I've written here before about Bryan Alexander and his outstanding Future Trends in Technology and Education newsletter, which I've considered essential and vital reading since 2013. Bryan is one of the most exciting and influential voices in that place where the worlds of education and technology and today and tomorrow intersect.
Today I want to share one of the newer efforts he has undertaken: the Future Trends Forum, delivered via Shindig. I've had a few opportunities where my availability allowed me to watch and participate in one of the weekly sessions he's been doing for a year or so now, and thoroughly enjoyed each of these interactive events.
Shindig: A Next-Level Video Conferencing Platform
First, however, a brief aside about Shindig – this is an impressive platform for connection digitally. Every participant can be a video presence and connect with any subgroup, or even come “on stage” to participate in the dialogue that's happening. Think Hangouts, WebEx, etc., nicely improved. There are lots of different ways for participants to connect and communicate, with the whole group, or in small break out groups, or via chats.
To my way of thinking, Shindig takes a big step towards the synchronous distance learning delivery platforms that I believe we're going to see as an important part of the future of education. I could easily write another post about it, and hope to one of these days. In the meanwhile, if you watch some of these recorded FTF sessions, you'll get a good appreciation of some aspects of how the platform works.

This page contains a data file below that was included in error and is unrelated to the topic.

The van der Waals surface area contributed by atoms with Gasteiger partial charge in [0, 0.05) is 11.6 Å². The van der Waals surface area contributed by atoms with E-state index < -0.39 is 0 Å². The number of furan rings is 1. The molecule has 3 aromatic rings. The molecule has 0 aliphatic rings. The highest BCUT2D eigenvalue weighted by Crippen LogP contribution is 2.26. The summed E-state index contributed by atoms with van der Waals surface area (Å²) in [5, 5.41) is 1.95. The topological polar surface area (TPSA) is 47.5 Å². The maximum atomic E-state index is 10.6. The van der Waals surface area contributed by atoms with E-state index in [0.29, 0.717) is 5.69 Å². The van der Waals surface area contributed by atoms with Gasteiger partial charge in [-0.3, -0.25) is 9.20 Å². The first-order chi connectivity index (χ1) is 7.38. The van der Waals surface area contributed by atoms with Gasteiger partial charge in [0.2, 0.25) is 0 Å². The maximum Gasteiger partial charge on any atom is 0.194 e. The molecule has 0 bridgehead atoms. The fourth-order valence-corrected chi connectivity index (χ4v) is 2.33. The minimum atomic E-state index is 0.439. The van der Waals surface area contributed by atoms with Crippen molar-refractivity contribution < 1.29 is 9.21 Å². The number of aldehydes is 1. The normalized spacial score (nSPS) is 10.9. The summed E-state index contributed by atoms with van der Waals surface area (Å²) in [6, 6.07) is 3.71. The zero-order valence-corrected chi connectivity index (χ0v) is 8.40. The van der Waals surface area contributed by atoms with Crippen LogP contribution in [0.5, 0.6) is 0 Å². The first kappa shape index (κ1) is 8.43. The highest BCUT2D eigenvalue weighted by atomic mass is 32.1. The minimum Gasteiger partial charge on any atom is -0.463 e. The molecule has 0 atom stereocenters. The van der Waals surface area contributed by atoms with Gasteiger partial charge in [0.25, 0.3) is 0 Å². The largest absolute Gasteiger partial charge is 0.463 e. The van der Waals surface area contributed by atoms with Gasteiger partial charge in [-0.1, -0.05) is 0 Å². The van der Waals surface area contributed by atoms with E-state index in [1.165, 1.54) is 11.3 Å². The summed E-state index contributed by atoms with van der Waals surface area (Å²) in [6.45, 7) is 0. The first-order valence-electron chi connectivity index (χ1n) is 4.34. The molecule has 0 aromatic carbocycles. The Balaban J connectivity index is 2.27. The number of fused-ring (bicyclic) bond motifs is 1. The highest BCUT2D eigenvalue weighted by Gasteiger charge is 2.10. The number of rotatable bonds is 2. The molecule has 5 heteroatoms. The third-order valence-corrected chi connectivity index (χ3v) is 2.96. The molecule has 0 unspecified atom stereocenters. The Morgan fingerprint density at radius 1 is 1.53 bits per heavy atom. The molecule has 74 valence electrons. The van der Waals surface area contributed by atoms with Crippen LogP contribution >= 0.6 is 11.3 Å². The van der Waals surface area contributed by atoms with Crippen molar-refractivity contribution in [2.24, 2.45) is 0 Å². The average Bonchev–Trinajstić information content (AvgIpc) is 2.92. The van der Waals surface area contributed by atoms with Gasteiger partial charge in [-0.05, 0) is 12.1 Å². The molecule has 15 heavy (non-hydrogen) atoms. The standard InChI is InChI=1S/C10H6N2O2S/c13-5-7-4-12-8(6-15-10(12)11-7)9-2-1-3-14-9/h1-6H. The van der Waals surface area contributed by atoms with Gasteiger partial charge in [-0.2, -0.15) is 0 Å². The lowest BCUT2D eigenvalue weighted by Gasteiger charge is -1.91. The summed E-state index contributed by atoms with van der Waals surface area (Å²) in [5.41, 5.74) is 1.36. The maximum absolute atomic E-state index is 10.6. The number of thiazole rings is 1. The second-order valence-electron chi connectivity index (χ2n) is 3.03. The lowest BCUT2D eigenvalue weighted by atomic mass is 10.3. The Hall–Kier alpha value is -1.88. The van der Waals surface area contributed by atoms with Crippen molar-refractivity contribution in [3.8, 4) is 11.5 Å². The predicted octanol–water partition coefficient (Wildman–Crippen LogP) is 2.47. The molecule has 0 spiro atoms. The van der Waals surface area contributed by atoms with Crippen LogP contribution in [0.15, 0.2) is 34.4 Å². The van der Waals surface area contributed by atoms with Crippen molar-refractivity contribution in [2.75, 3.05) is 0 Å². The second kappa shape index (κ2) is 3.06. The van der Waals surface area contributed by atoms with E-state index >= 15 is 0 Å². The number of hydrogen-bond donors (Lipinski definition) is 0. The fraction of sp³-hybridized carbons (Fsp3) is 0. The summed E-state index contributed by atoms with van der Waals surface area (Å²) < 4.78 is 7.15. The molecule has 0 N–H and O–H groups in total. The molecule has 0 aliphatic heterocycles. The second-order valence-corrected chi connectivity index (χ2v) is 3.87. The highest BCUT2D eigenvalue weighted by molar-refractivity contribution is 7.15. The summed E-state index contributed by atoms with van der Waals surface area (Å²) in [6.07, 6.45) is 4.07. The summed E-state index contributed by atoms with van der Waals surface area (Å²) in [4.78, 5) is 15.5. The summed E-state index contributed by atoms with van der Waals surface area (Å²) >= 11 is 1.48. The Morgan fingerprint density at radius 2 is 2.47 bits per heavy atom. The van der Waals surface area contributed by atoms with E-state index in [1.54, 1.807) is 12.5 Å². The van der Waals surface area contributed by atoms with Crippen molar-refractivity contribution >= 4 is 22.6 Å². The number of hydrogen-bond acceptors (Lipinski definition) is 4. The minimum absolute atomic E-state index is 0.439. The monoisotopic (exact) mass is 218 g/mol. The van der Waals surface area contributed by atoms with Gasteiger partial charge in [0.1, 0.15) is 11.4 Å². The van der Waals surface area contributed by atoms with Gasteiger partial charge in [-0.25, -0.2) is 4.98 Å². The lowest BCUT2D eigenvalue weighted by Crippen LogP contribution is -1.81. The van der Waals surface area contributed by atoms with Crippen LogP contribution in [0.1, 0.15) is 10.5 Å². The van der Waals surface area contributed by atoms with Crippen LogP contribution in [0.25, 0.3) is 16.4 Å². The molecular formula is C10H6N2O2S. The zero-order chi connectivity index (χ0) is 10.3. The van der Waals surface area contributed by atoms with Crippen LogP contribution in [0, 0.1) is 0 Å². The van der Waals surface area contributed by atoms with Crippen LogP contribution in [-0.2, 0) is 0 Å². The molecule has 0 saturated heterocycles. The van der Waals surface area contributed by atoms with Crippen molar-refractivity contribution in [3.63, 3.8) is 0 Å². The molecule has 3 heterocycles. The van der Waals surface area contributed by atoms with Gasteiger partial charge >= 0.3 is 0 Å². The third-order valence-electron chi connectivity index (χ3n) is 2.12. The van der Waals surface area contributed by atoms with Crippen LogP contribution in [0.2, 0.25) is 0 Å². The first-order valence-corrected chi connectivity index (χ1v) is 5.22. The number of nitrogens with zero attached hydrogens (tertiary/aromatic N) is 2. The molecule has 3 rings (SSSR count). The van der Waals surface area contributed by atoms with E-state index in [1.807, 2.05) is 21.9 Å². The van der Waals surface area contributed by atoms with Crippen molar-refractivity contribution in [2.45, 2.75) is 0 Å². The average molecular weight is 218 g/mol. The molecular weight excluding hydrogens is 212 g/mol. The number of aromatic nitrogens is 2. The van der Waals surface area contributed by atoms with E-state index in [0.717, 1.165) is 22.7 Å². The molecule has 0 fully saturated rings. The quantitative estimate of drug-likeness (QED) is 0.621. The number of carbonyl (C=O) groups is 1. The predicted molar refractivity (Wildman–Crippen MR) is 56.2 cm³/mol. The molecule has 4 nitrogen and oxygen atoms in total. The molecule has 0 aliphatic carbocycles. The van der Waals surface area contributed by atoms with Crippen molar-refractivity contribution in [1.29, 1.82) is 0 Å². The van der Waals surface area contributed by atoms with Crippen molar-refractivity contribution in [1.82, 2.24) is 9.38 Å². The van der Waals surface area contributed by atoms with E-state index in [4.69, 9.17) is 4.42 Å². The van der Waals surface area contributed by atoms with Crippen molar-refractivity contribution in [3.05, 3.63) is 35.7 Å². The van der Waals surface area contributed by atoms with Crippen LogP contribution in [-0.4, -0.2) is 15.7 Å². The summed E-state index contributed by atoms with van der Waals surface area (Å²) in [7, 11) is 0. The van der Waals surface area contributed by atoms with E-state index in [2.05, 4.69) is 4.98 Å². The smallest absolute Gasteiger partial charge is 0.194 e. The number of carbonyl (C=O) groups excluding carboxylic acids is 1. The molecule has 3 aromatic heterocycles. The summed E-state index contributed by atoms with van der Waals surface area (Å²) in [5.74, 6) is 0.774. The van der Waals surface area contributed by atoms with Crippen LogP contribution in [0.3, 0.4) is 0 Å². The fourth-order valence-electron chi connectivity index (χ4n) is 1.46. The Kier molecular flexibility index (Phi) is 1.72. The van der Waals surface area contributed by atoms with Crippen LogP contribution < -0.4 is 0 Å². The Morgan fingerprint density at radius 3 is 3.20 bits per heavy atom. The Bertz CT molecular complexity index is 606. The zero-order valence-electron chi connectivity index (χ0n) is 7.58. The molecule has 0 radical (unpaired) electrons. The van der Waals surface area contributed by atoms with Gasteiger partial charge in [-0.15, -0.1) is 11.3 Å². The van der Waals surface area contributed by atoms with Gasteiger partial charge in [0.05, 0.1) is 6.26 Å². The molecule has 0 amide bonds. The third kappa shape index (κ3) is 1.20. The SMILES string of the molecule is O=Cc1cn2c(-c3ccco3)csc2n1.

“An experiment in collective futuring”
The most recent Future Trends and Technology forum I watched and participating in was a more experimental undertaking than the general approach where Bryan will typically have a guest or two. This particular forum was a group-think sort of look at current media and events and how they might offer insights into the future of education and technology. Quite a few participants got to come “up on stage” and share their thoughts.
We got into a lot of interesting streams of thought, ideas, and questions. I threw in my two cents about how more than ever, as misinformation and propagandizing are so enabled via the Internet, the need for better digital literacy education for students of all ages has never been more vital. During the discussion, someone shared (in one of the chat windows that are easy to start) Michael Caulfield's free, Creative Commons licensed ebook, “Web Literacy for Student Fact Checkers”. I wrote a couple posts about this excellent resource last week.
Below is the recording of this particular forum. Note that all the FTF sessions are available in this YouTube Playlist.
So in addition to sharing this wonderful forum and powerful tool (Shinding), I would also like to again recommendation that people subscribe to Bryan's outstanding free Future Trends in Technology and Education monthly newsletter. It's a rich resource that tracks new, ongoing, and fading trends. I never fail to find unique insights in each edition.